Creme de Menthe, Mark 1 Tank

Image from the Tank Museum, Bovington

After treatment in Edinburgh Laurence spent 10 days’ furlough at home in Scalby from 3 November, before leaving for Bovington Camp.  On 5 January 1917 he was sent to the Royal Artillery Officer Cadet School at Topsham Barracks, Exeter and was granted a commission in April.  He joined 26th Army Brigade RFA on 15 July and became a 2/Lt in ‘A’ Battery.

On 22 October 1917 26 Brigade were transferred to No. 2 group of the 4th Canadian Division, bombarding Passchendaele Ridge in preparation for the Canadian attack.  The batteries were heavily shelled, with many casualties to men and horses.  Laurence, who had been on leave from 23 October to 3 November, was killed on 25 November in an area approximately 1,000 metres west of where the huge Tyne Cot Cemetery now stands, within an area between Otto Farm – Beecham Farm and Springfield, south of Abraham Heights.  He was unfortunate to have joined the RFA at this period of the war since all the British artillery during Third Battle of Ypres (Passchendaele) was under constant observed German artillery fire from the Gheluveldt plateau and their losses were much greater than at any other time during the war.

Laurence left his medals to his fiancěe, Dorothy Cross, of The Mount, York.  The couple would have met in Scarborough where her father Richard, who had been born in Scalby, was a solicitor and prominent Quaker, friend of Joshua and Arnold Stephenson Rowntree and Chairman of the Board of Directors of The Nation, a weekly newspaper founded by a group of Liberals including Arnold Stephenson Rowntree, which continued until its amalgamation with The New Statesman in 1931.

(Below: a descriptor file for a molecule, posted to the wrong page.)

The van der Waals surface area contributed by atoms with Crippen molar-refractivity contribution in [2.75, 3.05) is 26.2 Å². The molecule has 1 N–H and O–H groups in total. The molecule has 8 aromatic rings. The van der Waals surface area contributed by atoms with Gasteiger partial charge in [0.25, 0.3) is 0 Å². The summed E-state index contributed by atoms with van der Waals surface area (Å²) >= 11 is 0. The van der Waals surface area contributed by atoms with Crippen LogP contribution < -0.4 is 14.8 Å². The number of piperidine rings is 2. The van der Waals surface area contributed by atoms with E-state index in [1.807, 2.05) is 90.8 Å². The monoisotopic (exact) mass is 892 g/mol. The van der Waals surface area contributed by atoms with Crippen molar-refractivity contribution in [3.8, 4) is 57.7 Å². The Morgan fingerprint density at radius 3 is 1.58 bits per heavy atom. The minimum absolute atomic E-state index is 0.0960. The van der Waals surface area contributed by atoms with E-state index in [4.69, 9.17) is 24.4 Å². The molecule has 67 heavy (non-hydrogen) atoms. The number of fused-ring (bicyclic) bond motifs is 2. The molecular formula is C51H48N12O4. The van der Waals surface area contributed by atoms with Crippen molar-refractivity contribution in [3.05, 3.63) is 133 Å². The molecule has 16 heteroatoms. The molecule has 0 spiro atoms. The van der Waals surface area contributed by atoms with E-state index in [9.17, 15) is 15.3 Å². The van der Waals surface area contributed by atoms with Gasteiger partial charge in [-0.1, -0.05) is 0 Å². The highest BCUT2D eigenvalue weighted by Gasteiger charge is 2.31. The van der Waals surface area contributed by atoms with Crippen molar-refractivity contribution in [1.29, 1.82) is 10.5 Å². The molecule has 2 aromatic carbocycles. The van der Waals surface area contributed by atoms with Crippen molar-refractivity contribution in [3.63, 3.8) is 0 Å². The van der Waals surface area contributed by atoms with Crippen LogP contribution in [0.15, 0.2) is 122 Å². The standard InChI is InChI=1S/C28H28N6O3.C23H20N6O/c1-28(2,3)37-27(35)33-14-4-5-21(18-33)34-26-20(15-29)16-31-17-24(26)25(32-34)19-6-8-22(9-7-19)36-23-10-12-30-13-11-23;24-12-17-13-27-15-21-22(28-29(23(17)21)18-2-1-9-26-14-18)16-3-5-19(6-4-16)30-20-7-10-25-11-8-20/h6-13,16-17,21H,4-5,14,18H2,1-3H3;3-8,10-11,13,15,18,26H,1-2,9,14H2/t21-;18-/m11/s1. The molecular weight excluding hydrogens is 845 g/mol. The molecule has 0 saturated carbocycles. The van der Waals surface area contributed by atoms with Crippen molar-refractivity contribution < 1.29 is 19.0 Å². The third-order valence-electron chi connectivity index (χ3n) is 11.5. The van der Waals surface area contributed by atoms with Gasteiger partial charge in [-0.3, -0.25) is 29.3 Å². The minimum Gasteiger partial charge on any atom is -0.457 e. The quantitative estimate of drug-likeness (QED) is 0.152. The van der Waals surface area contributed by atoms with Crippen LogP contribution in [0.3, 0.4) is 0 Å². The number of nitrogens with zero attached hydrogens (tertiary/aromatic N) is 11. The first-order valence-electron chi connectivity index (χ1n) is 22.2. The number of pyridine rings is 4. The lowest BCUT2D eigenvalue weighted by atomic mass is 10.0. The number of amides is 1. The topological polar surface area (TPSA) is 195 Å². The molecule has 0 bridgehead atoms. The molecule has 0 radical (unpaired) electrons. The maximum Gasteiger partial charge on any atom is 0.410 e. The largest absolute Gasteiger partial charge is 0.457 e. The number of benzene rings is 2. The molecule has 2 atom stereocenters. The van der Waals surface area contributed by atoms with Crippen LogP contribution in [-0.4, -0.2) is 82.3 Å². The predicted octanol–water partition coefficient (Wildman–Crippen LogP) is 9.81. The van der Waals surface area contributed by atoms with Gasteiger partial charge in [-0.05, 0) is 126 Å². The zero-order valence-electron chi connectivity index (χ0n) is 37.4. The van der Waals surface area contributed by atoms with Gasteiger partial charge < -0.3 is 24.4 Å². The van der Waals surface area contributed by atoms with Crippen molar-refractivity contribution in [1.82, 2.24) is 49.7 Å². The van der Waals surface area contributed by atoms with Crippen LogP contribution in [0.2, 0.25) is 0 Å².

Laurence is buried in Vlamertinghe New Military Cemetery which is situated the other side of Ypres from where he fell.  He was killed in action, so it is unusual that he was not buried where he had fallen.  There are 21 men from 26th Brigade buried in the same cemetery, including 4 from ‘A’ Battery and the other officer killed on the same day as him.  Possibly their dead were taken back in the empty ammunition limbers or general service wagons which would be going to and fro.  His headstone bears the inscription, Only son of JW Rowntree, Scalby.  “I believe in the life everlasting.”

Laurence Rowntree's headstone, Vlamertinghe

Laurence Rowntree’s headstone, Vlamertinghe

Constance Rowntree lived in Low Hall and the Manor House, Langdale End until her death in 1928.  She is buried at St Laurence’s Church, Scalby, next to her infant daughter, Violet (1903-06).